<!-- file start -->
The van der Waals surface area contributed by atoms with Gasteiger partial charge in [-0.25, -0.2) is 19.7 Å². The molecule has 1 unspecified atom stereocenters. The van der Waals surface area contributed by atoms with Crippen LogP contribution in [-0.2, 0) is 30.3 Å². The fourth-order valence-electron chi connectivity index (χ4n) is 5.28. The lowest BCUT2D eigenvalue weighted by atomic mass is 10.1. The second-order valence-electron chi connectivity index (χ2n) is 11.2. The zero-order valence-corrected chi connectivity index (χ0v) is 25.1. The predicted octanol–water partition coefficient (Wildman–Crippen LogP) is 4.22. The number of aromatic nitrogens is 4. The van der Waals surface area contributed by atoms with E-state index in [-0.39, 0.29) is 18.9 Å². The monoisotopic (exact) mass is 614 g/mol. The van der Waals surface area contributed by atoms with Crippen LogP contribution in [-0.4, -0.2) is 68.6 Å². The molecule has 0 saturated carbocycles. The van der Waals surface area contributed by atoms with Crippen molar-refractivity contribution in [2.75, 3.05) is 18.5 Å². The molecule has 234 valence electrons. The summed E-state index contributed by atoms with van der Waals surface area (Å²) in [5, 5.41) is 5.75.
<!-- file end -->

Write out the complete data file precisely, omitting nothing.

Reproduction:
The van der Waals surface area contributed by atoms with Gasteiger partial charge in [-0.25, -0.2) is 19.7 Å². The molecule has 1 unspecified atom stereocenters. The van der Waals surface area contributed by atoms with Crippen LogP contribution in [-0.2, 0) is 30.3 Å². The fourth-order valence-electron chi connectivity index (χ4n) is 5.28. The lowest BCUT2D eigenvalue weighted by atomic mass is 10.1. The second-order valence-electron chi connectivity index (χ2n) is 11.2. The zero-order valence-corrected chi connectivity index (χ0v) is 25.1. The predicted octanol–water partition coefficient (Wildman–Crippen LogP) is 4.22. The number of aromatic nitrogens is 4. The van der Waals surface area contributed by atoms with E-state index in [-0.39, 0.29) is 18.9 Å². The monoisotopic (exact) mass is 614 g/mol. The van der Waals surface area contributed by atoms with Crippen LogP contribution in [-0.4, -0.2) is 68.6 Å². The molecule has 0 saturated carbocycles. The van der Waals surface area contributed by atoms with Crippen molar-refractivity contribution in [2.75, 3.05) is 18.5 Å². The molecule has 234 valence electrons. The summed E-state index contributed by atoms with van der Waals surface area (Å²) in [5, 5.41) is 5.75.